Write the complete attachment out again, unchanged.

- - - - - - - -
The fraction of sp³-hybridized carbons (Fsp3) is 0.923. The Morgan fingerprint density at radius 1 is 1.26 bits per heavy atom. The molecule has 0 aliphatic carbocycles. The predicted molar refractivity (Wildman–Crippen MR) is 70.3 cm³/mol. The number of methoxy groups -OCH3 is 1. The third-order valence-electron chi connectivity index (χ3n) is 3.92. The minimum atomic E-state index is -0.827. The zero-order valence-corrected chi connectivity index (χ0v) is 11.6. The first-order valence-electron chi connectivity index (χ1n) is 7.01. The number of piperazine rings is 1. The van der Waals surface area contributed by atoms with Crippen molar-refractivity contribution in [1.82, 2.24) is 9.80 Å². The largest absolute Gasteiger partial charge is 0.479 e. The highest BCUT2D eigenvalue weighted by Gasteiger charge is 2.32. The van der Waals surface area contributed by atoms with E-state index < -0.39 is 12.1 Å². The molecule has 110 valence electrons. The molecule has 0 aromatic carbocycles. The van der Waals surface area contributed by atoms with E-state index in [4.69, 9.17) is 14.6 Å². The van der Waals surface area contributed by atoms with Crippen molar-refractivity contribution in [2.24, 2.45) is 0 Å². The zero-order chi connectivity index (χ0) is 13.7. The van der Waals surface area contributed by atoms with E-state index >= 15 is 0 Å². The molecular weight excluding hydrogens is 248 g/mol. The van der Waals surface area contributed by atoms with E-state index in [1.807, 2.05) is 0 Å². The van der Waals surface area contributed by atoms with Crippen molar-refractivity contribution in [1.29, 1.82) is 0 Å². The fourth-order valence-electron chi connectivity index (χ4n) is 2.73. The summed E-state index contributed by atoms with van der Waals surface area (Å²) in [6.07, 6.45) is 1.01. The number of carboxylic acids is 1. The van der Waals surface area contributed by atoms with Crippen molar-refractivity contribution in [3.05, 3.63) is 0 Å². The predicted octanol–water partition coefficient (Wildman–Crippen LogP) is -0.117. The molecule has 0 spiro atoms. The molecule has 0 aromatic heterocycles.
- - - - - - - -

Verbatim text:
The fraction of sp³-hybridized carbons (Fsp3) is 0.923. The Morgan fingerprint density at radius 1 is 1.26 bits per heavy atom. The molecule has 0 aliphatic carbocycles. The predicted molar refractivity (Wildman–Crippen MR) is 70.3 cm³/mol. The number of methoxy groups -OCH3 is 1. The third-order valence-electron chi connectivity index (χ3n) is 3.92. The minimum atomic E-state index is -0.827. The zero-order valence-corrected chi connectivity index (χ0v) is 11.6. The first-order valence-electron chi connectivity index (χ1n) is 7.01. The number of piperazine rings is 1. The van der Waals surface area contributed by atoms with Crippen molar-refractivity contribution in [1.82, 2.24) is 9.80 Å². The largest absolute Gasteiger partial charge is 0.479 e. The highest BCUT2D eigenvalue weighted by Gasteiger charge is 2.32. The van der Waals surface area contributed by atoms with E-state index < -0.39 is 12.1 Å². The molecule has 110 valence electrons. The molecule has 0 aromatic carbocycles. The van der Waals surface area contributed by atoms with E-state index in [4.69, 9.17) is 14.6 Å². The van der Waals surface area contributed by atoms with Crippen molar-refractivity contribution in [2.24, 2.45) is 0 Å². The zero-order chi connectivity index (χ0) is 13.7. The van der Waals surface area contributed by atoms with E-state index >= 15 is 0 Å². The molecular weight excluding hydrogens is 248 g/mol. The van der Waals surface area contributed by atoms with E-state index in [1.807, 2.05) is 0 Å². The van der Waals surface area contributed by atoms with Crippen molar-refractivity contribution in [1.29, 1.82) is 0 Å². The fourth-order valence-electron chi connectivity index (χ4n) is 2.73. The summed E-state index contributed by atoms with van der Waals surface area (Å²) in [6.07, 6.45) is 1.01. The number of carboxylic acids is 1. The van der Waals surface area contributed by atoms with Crippen molar-refractivity contribution in [3.05, 3.63) is 0 Å². The predicted octanol–water partition coefficient (Wildman–Crippen LogP) is -0.117. The molecule has 0 spiro atoms. The molecule has 0 aromatic heterocycles.